Colombia’s compliant editorialists refer to the revelations as ‘incómodas coincidencias’ (uncomfortable coincidences). President Álvaro Uribe claims the accusations are ‘insinuaciones malévolas’ (malevolent insinuations) and has, as usual, attacked the messenger, criticising American newspapers, Colombian opposition politicians and even México in an attempt to divert attention from the latest evidence that ties him to the paramilitaries.
The first is a video that shows Álvaro Uribe at a private meeting on 31st October 2001 to organise support for his 2002 presidential campaign. According to the Colombian political magazine Semana, five of the 13 people present were associated with the paramilitaries in the far right AUC militia, and one of them, Frenio Sánchez Carreño, was a notorious narco boss whose militia name was Comandante Esteban.
Comandante Esteban had been complicit in at least 80 assassinations and also the forced displacement of more than 3000 peasant workers, according to Colombia’s DAS intelligence service, whose agents were actively searching for him at this time. He had threatened local journalists as far back as December 2000, and just twelve days before meeting with Álvaro Uribe, he had signed an AUC communiqué that declared union and worker organisers to be ‘military targets.’
The meeting pledged to support Uribe’s presidential campaign, and also other rightist candidates in the 2002 Senate and Congress elections, in the hope that legislation promoted by these politicians would ‘legitimise’ the paramilitaries. These militias succeeded in electing their candidates in 2002 — AUC national boss Salvatore Mancuso has since admitted that intimidation and bought votes, or threats and assassinations, allowed many rightist candidates to be ‘elected’ unopposed — and soon received a payback from the politicians in the form of virtual impunity for their crimes.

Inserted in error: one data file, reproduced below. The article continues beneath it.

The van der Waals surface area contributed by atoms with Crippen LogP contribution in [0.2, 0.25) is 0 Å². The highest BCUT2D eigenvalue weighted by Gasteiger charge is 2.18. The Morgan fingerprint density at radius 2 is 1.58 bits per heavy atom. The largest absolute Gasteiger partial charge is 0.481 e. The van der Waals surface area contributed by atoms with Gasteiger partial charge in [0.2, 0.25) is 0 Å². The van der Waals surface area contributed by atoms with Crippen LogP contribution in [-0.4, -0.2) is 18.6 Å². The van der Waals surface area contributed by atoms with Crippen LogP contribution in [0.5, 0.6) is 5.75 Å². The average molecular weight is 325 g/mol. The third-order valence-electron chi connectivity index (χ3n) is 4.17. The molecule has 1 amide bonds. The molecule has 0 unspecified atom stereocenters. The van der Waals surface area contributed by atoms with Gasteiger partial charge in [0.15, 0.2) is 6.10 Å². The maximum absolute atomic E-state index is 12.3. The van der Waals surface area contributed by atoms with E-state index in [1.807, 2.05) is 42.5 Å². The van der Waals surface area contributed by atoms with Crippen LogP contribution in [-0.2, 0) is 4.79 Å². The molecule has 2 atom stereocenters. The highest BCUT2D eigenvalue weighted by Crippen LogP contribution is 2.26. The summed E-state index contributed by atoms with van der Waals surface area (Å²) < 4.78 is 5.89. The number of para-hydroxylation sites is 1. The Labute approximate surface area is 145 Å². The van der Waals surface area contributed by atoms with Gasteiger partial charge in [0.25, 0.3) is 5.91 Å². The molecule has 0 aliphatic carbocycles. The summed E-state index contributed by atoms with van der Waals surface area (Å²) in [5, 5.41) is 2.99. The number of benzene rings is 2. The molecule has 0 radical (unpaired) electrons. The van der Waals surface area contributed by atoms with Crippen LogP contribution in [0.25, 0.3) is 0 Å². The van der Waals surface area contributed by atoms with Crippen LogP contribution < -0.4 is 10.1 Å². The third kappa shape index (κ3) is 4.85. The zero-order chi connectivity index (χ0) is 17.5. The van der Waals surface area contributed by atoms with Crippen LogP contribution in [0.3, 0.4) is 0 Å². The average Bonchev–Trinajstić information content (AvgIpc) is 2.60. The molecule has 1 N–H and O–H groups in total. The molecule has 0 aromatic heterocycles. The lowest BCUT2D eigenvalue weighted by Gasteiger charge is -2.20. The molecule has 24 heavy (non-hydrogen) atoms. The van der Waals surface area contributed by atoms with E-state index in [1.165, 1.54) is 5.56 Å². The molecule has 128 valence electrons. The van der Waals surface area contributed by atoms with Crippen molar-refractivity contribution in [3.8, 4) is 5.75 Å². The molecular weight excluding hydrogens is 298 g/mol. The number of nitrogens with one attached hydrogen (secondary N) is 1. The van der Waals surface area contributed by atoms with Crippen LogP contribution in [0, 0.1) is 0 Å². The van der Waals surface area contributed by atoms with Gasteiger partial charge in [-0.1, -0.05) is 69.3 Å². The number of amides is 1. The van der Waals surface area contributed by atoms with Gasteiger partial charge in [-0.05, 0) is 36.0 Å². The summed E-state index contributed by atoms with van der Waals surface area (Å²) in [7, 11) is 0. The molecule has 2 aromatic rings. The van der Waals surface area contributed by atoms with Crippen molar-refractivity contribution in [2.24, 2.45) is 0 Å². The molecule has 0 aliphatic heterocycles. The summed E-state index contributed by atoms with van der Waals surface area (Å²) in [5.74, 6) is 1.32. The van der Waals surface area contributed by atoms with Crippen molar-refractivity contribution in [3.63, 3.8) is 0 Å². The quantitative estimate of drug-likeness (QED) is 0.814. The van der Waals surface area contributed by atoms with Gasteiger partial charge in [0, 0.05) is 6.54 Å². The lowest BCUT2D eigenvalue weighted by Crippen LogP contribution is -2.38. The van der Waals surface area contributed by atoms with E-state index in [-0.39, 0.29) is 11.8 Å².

The DAS arrested Álvaro Uribe’s supporter, Comandante Esteban, just six weeks after the 31st October meeting, and charged him with aggravated homicide and attempted homicide, among other crimes. For ‘reasons that are still not clear’, according to Semana, and after Uribe became president, he was freed from jail in 2005. Now, as Frenio Sánchez Carreño, the authorities have offered a $5,000 reward for his arrest, accusing him of leading supposedly ‘demobilised’ paramilitaries reprised as criminal gangs.
An interview in México revealed more details about the president’s ties to the paramilitaries. Fabio Ochoa Vasco is a narcotics cartel boss who is one of the United States’ most wanted criminals — he has a $5 million price on his head — and he claimed to Colombian journalists that the paramilitaries’ boss of bosses, Salvatore Mancuso, had financed Álvaro Uribe’s presidential campaign in 2002.
It is suspected that Mancuso, in jail and expecting a lenient sentence while avoiding extradition to the US, has not revealed all about the paramilitaries’ ties to Colombia’s political elite for this reason. Ochoa, lacking Mancuso’s political protection to avoid his fate, has decided to detail his part in the parapolítica scandal in an attempt to be worth more to Colombian investigators and avoid an American jail.